Seeing all these perfect homes on pinterest en blogs can give you this feeling that you’re “inferior” (to be fair, that’s a bit of my problem anyway, also in other aspects in life), that your house will never look that “good”. So I do like it that you also show us the messy side a bit. Because you know, it isn’t about that. I can take two weeks of painting a vase in the time that another person decorated their whole flat, but the point is that I painted that vase, I put love into it and I can look at it, thinking: I painted that vase. (I never painted a vase in my life, so really don’t know where this example comes from.. Maybe I should start painting a vase;))

    So keep having fun making your house your own and doing your projects, they can make all the difference. Cherish the good days, and think of the good days when you’re in pain, this too shall pass. But to be sad and angry about the situation from time to time is perfectly logical. You didn’t ask for this, and it sucks big time. Oh and how a cat on your bed and a stuffed animal on your side (and a boyfriend, still working on that one;)) can help during those days, I know..

    Love from the Netherlands! xx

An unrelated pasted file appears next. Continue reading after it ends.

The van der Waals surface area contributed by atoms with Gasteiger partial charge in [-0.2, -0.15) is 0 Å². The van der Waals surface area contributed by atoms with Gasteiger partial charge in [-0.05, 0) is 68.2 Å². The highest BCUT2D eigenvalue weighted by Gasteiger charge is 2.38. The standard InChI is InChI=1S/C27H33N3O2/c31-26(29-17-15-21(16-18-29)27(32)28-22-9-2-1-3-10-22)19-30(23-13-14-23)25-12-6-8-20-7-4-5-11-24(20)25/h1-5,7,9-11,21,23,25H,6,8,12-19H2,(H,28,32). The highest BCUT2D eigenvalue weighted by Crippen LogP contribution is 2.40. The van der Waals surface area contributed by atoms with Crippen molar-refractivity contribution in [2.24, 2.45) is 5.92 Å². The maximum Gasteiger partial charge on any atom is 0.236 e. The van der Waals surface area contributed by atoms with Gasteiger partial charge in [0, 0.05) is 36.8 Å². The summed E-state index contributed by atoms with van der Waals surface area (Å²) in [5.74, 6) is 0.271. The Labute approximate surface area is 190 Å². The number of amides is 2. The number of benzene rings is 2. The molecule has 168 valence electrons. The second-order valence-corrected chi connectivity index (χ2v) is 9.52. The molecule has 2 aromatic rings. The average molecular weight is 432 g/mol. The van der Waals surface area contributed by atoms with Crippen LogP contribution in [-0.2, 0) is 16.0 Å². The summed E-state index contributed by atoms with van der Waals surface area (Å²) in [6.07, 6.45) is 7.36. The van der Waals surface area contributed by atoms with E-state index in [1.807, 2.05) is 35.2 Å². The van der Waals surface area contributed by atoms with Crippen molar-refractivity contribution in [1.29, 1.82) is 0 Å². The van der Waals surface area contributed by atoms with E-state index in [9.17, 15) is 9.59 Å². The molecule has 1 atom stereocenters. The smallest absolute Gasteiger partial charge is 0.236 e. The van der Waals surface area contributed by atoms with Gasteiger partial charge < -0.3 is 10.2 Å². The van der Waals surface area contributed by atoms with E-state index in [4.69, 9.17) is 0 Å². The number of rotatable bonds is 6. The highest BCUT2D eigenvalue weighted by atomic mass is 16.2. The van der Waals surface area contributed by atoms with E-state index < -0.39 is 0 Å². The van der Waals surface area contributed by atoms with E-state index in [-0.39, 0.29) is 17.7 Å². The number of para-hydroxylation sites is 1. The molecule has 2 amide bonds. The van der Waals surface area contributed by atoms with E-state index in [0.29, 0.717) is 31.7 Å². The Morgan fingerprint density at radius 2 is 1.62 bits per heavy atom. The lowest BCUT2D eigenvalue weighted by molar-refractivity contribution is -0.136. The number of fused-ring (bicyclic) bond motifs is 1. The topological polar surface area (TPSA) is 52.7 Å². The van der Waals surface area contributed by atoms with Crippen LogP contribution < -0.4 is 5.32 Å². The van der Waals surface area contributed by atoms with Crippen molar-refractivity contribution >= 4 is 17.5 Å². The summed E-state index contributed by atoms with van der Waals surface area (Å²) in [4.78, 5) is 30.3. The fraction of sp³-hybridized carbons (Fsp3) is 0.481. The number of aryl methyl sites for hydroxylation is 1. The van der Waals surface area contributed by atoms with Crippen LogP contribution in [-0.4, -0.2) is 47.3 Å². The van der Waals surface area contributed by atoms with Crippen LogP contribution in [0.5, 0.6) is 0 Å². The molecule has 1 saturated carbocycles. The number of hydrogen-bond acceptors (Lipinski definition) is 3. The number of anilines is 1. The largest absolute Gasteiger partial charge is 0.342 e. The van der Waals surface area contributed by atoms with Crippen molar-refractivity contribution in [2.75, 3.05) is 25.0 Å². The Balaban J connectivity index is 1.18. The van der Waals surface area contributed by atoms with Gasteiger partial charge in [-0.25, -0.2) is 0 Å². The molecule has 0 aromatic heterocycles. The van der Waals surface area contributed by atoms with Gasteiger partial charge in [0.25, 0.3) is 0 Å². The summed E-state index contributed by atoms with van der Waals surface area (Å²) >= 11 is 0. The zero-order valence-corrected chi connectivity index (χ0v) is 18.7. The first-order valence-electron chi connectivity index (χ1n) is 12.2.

12. I wish you health and many, many smiles…. one day at a time. I hope you find the joy wherever you can. The journey to adjusting your life to accommodate what can often be ever changing and sometimes ever-increasing physical limitations is not an easy one. However, that journey can also open your heart and mind to much creativity as creativity is what it may take for your true soul and true self overcome the pain and discomfort on the-not-so-good days and reclaim your life one day at a time. My wish for you is that you relish the good days, are able to adjust your life and expectations on the not-so-good days, and enjoy each and every day as best as you possibly can.
    From a fellow creative soul who has been dealt the card of chronic pain as a life-long companion.

    1. Thank you, thank you, for this kind and thoughtful comment. That is the hidden blessing behind chronic illness — it forces you to appreciate every well moment you have and find joy in the littlest things. I’m sorry you’re in the chronic pain boat too but it sounds like you have a healthy outlook. Wishing you much health and joy right back! xoxo and big big hugs